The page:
Time surges on, and now it's only two short weeks before Lucy's off to Japan. I cooked dinner for her relatives who were visiting Adelaide, and at her request: beef & potato vindaloo. I know, I know, vindaloo is made with pork. Even if it were made from meat other than pork, Indian Hindus would disapprove of beef. And despite the presence of "aloo" in the name, the dish traditionally doesn't contain potatoes either. But when traditional Indian cooking is leaving the country for a year, then I'll make it the way traditional Indian cooking likes it.
My Mum's side of the family are Portuguese-Indian from Goa, which would be an excellent launchpad to talking about how much this classic Goan dish means to me and my cultural identity. That stuff would kill. Unfortunately I've never actually had a proper vindaloo outside of a restaurant, so like most regular schmoes I used a recipe. Be careful when selecting a recipe — it shouldn't contain tomatoes, yoghurt, or god forbid, cream (really it shouldn't contain beef or potatoes, but that aside...). The recipe that I used (below) suited making it with beef and potato, but the best and most authentic vindaloo I've ever made was from this recipe on eGullet (pictorial here). Try both, you won't be disappointed.
Beef & potato vindaloo
Ingredients (serves 6):
- 1 tbsp cumin seeds
- 4 dried red chilies
- 1 tsp black peppercorns
- The seeds from 5 cardamon pods
- 1 tsp black mustard seeds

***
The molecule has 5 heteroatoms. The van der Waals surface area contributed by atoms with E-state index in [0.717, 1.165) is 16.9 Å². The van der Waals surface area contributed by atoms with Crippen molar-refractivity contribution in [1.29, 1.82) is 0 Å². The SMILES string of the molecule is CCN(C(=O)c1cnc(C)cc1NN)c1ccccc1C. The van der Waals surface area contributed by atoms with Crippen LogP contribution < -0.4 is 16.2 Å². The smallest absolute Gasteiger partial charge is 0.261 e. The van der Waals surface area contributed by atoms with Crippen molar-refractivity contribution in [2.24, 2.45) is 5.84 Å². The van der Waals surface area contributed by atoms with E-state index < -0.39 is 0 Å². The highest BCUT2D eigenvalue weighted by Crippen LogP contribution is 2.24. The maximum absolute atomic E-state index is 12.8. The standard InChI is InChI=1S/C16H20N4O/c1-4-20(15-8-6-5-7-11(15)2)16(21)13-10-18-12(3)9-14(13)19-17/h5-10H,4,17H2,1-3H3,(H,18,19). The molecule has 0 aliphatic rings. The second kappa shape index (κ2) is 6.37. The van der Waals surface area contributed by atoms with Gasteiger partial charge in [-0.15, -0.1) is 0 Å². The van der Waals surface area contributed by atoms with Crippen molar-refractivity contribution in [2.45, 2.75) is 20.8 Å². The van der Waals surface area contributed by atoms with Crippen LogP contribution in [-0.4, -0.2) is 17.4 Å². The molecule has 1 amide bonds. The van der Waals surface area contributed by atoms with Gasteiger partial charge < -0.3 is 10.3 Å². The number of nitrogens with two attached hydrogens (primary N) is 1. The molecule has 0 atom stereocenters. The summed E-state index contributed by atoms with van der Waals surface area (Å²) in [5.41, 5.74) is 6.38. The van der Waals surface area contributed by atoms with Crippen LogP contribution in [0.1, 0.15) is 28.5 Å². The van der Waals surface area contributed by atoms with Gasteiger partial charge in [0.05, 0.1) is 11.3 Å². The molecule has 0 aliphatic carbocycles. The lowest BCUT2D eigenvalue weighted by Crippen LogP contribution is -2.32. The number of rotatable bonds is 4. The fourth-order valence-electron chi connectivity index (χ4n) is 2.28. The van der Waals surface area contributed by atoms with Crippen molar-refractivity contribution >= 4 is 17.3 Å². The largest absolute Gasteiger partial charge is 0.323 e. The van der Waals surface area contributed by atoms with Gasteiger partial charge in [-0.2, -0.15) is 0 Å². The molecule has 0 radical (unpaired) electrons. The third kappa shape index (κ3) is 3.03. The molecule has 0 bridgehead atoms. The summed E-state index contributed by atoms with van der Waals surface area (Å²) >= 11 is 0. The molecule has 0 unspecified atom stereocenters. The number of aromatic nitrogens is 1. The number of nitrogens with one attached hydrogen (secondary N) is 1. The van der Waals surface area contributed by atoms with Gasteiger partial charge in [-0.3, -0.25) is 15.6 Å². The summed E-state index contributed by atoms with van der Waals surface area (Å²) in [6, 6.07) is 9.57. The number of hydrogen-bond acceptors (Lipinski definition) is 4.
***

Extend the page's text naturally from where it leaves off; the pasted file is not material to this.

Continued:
- 2 tsp coriander seeds
- 1 tsp fenugreek seeds
- 2 tbsp canola oil
- 1 large onion, diced
- 2 cloves of garlic, chopped finely
- 1 inch piece of ginger, minced
- 1 tsp salt
- 1/2 tsp sugar
- 4 tbsp white vinegar
- 1/2 tsp ground turmeric
- 600 g stewing beef (e.g. chuck), cubed
- 400 g waxy potatoes, cubed
1. Heat a heavy-based pan until very hot, then toast the cumin, dried chilies, peppercorns, cardamon seeds, black mustard seeds, and coriander seeds for about 2 minutes. Add the fenugreek seeds in for the last 15 seconds. Remove to a spice grinder or mortar and pestle and grind.
2. Reduce the now empty pan to a medium heat and cook the onion until it begins to colour. Add the ginger and garlic and cook for a further two minutes.
3. Combine the cooked onion mixture with the ground spices and the salt, sugar, vinegar, and turmeric in a blender or mortar and pestle. Blend/crush this to a paste and set aside.
4. Brown the beef in a hot pan with some oil, then reduce the heat to medium and stir the paste through the beef. Cook for 2 minutes, stirring, then add 300 ml water and simmer, covered, for 1.5 hours or until the beef is just tender.
5. Once the beef is just tender, add the cubed potato and simmer uncovered for 25 minutes or until the potatoes are tender and some of the liquid has reduced. Season to taste and serve with basmati rice and cucumber raita.
This curry is spicy, but it won't knock you flat. If you find that your curry tastes bitter, you may have burned the spices at the beginning. Fenugreek seeds and turmeric are very sensitive to overcooking, so be sure not to cook these for the same time as the rest of the spices.
I served mine with aromatic saffron basmati rice. It is so simple that it doesn't warrant its own recipe box. Simply stir 3 cardamon pods, 3 cloves, and half a stick of cinnamon in with your uncooked basmati, then cook as you normally would. Heat 1 tbsp of milk (microwave and a shot glass work for me here) and add 1/4 tsp of saffron threads. Leave this to infuse colour and flavour while the rice cooks. When the rice is done, stir the saffron milk into the rice.